On the evening of June 17, there will be a rumble and romance at the Tillie Lewis Theater at San Joaquin Delta College.
The Lodi Musical Theater will bring audiences back to 1958 this month with its production of “West Side Story,” the classic tale of two people who fall in love in the midst of a bitter rivalry between two central New York gangs. This is the first time the play has been performed by the company since 2009, and this year’s lead cast – Jeffry Jackson and Genesis Robledo, of Turlock and Merced, respectively – are making their first appearances for LMT, as well as in “West Side Story. “
“Being Tony is a big responsibility, but I’m really excited,” Jackson said. “I know the show is really sensitive. I really want the audience to feel bad and fall in love with me. He’s interesting because he’s really not a good guy, but he’s trying to get over his gang life.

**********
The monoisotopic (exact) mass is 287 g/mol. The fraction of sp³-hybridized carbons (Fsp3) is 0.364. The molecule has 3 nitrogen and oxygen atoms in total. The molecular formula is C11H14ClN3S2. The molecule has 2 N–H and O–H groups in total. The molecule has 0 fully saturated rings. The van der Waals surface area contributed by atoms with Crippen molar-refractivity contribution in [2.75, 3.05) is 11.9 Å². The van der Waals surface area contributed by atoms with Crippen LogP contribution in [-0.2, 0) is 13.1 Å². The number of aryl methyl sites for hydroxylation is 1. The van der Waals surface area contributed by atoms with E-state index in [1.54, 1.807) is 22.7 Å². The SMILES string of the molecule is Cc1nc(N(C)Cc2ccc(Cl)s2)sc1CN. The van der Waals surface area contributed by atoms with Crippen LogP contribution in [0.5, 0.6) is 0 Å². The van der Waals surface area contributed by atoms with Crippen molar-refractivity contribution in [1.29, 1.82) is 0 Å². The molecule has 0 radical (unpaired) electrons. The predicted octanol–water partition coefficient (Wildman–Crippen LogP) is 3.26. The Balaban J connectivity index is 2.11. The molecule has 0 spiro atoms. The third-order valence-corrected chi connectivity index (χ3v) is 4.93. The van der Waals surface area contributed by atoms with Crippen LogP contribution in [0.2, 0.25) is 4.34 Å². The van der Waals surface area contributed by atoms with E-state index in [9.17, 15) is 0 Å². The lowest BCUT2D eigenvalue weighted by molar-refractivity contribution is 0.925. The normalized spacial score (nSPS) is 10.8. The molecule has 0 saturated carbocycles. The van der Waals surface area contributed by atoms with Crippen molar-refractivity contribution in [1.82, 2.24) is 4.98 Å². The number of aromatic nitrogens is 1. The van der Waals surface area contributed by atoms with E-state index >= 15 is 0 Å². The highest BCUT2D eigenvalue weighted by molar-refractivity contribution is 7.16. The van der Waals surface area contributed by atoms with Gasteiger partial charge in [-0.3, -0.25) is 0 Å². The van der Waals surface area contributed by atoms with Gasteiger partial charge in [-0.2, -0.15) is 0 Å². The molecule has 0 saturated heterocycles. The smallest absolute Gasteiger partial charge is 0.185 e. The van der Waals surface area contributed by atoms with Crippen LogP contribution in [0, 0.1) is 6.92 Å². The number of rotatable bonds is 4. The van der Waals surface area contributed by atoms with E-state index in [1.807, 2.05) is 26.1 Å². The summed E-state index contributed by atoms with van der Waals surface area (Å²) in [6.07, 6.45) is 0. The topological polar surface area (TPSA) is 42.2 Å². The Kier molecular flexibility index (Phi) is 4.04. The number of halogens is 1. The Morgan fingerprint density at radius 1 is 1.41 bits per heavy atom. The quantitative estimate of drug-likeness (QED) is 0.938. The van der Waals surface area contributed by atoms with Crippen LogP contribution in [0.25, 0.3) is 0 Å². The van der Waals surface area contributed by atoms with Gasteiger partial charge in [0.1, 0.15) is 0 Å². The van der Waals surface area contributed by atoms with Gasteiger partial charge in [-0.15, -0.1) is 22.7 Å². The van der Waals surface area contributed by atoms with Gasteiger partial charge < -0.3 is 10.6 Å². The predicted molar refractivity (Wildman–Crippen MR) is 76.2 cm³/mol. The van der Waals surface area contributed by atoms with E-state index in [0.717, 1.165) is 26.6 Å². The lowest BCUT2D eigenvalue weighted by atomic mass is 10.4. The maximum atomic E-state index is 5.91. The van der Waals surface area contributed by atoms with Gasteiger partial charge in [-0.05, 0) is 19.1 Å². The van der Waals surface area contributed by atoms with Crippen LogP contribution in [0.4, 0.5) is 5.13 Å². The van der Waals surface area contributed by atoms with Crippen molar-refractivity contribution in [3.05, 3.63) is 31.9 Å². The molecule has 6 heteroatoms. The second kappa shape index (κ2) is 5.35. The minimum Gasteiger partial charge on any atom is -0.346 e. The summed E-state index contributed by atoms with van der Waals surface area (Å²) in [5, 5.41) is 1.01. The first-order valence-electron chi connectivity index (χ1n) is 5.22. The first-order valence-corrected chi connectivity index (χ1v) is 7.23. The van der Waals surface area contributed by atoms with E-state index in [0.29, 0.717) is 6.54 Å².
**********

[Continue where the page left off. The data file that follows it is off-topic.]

Primarily a pianist who sits in the stands during a production, Jackson began performing in community theater about two years ago. His older brother was an actor and Jackson said it sounded like fun, so he stepped away from the ivories and gave it a try.
After seeing the audition notice for the show earlier this year, he decided to give it a try and called his friend and costar Robledo to encourage him to join him.
“I’m really excited,” Robledo said. “It’s a dream role for me. I knew ‘West Side Story’ before I even loved musical theater, so even being Maria is a huge dream come true. I saw the show and the movie, it’s the first show I really liked before I joined the musical theater.